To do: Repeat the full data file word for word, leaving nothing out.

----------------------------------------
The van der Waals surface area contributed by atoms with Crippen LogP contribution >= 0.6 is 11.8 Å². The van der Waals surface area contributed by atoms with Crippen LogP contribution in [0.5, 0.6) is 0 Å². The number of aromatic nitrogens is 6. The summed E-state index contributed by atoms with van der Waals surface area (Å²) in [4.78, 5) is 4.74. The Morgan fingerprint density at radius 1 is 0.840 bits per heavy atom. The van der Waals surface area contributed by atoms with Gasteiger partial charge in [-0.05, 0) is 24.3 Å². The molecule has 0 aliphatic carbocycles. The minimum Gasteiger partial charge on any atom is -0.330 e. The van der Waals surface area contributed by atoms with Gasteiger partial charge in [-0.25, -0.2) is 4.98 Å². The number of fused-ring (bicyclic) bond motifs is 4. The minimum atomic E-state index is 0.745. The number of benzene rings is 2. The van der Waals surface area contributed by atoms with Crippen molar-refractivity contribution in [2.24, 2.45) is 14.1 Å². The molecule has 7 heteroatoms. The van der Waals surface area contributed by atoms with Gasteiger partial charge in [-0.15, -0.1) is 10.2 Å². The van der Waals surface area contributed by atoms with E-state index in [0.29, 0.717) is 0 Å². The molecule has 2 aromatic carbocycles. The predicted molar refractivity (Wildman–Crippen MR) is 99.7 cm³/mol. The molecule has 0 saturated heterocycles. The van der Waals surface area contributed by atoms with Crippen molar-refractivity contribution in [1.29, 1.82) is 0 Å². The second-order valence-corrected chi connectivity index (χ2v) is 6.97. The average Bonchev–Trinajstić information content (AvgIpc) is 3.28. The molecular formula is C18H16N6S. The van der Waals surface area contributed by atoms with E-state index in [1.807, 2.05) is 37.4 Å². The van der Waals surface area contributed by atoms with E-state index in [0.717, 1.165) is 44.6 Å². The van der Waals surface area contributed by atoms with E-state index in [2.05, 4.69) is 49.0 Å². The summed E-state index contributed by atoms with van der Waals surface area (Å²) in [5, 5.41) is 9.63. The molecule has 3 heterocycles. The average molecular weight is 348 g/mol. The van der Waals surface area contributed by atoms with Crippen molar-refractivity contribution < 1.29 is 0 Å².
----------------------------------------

The van der Waals surface area contributed by atoms with Crippen LogP contribution >= 0.6 is 11.8 Å². The van der Waals surface area contributed by atoms with Crippen LogP contribution in [0.5, 0.6) is 0 Å². The number of aromatic nitrogens is 6. The summed E-state index contributed by atoms with van der Waals surface area (Å²) in [4.78, 5) is 4.74. The Morgan fingerprint density at radius 1 is 0.840 bits per heavy atom. The van der Waals surface area contributed by atoms with Gasteiger partial charge in [-0.05, 0) is 24.3 Å². The molecule has 0 aliphatic carbocycles. The minimum Gasteiger partial charge on any atom is -0.330 e. The van der Waals surface area contributed by atoms with Gasteiger partial charge in [-0.25, -0.2) is 4.98 Å². The number of fused-ring (bicyclic) bond motifs is 4. The minimum atomic E-state index is 0.745. The number of benzene rings is 2. The van der Waals surface area contributed by atoms with Crippen molar-refractivity contribution in [2.24, 2.45) is 14.1 Å². The molecule has 7 heteroatoms. The van der Waals surface area contributed by atoms with Gasteiger partial charge in [-0.15, -0.1) is 10.2 Å². The van der Waals surface area contributed by atoms with E-state index in [0.29, 0.717) is 0 Å². The molecule has 2 aromatic carbocycles. The predicted molar refractivity (Wildman–Crippen MR) is 99.7 cm³/mol. The molecule has 0 saturated heterocycles. The van der Waals surface area contributed by atoms with Crippen molar-refractivity contribution in [1.29, 1.82) is 0 Å². The second-order valence-corrected chi connectivity index (χ2v) is 6.97. The average Bonchev–Trinajstić information content (AvgIpc) is 3.28. The molecular formula is C18H16N6S. The van der Waals surface area contributed by atoms with E-state index in [1.807, 2.05) is 37.4 Å². The van der Waals surface area contributed by atoms with E-state index in [0.717, 1.165) is 44.6 Å². The van der Waals surface area contributed by atoms with E-state index in [2.05, 4.69) is 49.0 Å². The summed E-state index contributed by atoms with van der Waals surface area (Å²) in [5, 5.41) is 9.63. The molecule has 3 heterocycles. The average molecular weight is 348 g/mol. The van der Waals surface area contributed by atoms with Crippen molar-refractivity contribution < 1.29 is 0 Å².